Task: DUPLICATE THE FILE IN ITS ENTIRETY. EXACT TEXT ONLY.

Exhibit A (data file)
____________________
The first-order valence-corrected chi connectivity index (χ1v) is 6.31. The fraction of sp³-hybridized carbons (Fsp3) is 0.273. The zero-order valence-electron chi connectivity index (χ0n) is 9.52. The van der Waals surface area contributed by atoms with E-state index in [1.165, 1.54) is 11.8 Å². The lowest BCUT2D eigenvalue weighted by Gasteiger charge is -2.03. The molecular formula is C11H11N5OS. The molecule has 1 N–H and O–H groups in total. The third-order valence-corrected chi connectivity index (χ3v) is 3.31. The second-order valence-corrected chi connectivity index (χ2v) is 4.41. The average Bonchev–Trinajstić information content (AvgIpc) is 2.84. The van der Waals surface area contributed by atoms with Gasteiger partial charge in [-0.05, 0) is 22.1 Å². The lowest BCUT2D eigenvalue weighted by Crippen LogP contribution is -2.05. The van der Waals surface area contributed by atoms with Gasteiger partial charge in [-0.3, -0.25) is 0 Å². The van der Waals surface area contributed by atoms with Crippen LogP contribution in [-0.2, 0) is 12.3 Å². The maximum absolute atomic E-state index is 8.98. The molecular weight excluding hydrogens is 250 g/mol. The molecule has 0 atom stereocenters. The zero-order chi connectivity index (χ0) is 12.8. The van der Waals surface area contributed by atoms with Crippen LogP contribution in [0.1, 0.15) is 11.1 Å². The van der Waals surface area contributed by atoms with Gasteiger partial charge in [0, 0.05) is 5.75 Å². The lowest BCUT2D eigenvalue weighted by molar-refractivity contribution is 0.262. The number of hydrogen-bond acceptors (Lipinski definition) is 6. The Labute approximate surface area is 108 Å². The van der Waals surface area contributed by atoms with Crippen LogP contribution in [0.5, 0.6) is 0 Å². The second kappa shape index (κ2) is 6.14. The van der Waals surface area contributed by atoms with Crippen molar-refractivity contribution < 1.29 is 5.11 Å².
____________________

The first-order valence-corrected chi connectivity index (χ1v) is 6.31. The fraction of sp³-hybridized carbons (Fsp3) is 0.273. The zero-order valence-electron chi connectivity index (χ0n) is 9.52. The van der Waals surface area contributed by atoms with E-state index in [1.165, 1.54) is 11.8 Å². The lowest BCUT2D eigenvalue weighted by Gasteiger charge is -2.03. The molecular formula is C11H11N5OS. The molecule has 1 N–H and O–H groups in total. The third-order valence-corrected chi connectivity index (χ3v) is 3.31. The second-order valence-corrected chi connectivity index (χ2v) is 4.41. The average Bonchev–Trinajstić information content (AvgIpc) is 2.84. The van der Waals surface area contributed by atoms with Gasteiger partial charge in [-0.05, 0) is 22.1 Å². The lowest BCUT2D eigenvalue weighted by Crippen LogP contribution is -2.05. The van der Waals surface area contributed by atoms with Gasteiger partial charge in [-0.3, -0.25) is 0 Å². The van der Waals surface area contributed by atoms with Crippen LogP contribution in [-0.2, 0) is 12.3 Å². The maximum absolute atomic E-state index is 8.98. The molecular weight excluding hydrogens is 250 g/mol. The molecule has 0 atom stereocenters. The zero-order chi connectivity index (χ0) is 12.8. The van der Waals surface area contributed by atoms with Crippen LogP contribution in [0.1, 0.15) is 11.1 Å². The van der Waals surface area contributed by atoms with Gasteiger partial charge in [0, 0.05) is 5.75 Å². The lowest BCUT2D eigenvalue weighted by molar-refractivity contribution is 0.262. The number of hydrogen-bond acceptors (Lipinski definition) is 6. The Labute approximate surface area is 108 Å². The van der Waals surface area contributed by atoms with Crippen LogP contribution in [0.5, 0.6) is 0 Å². The second kappa shape index (κ2) is 6.14. The van der Waals surface area contributed by atoms with Crippen molar-refractivity contribution < 1.29 is 5.11 Å².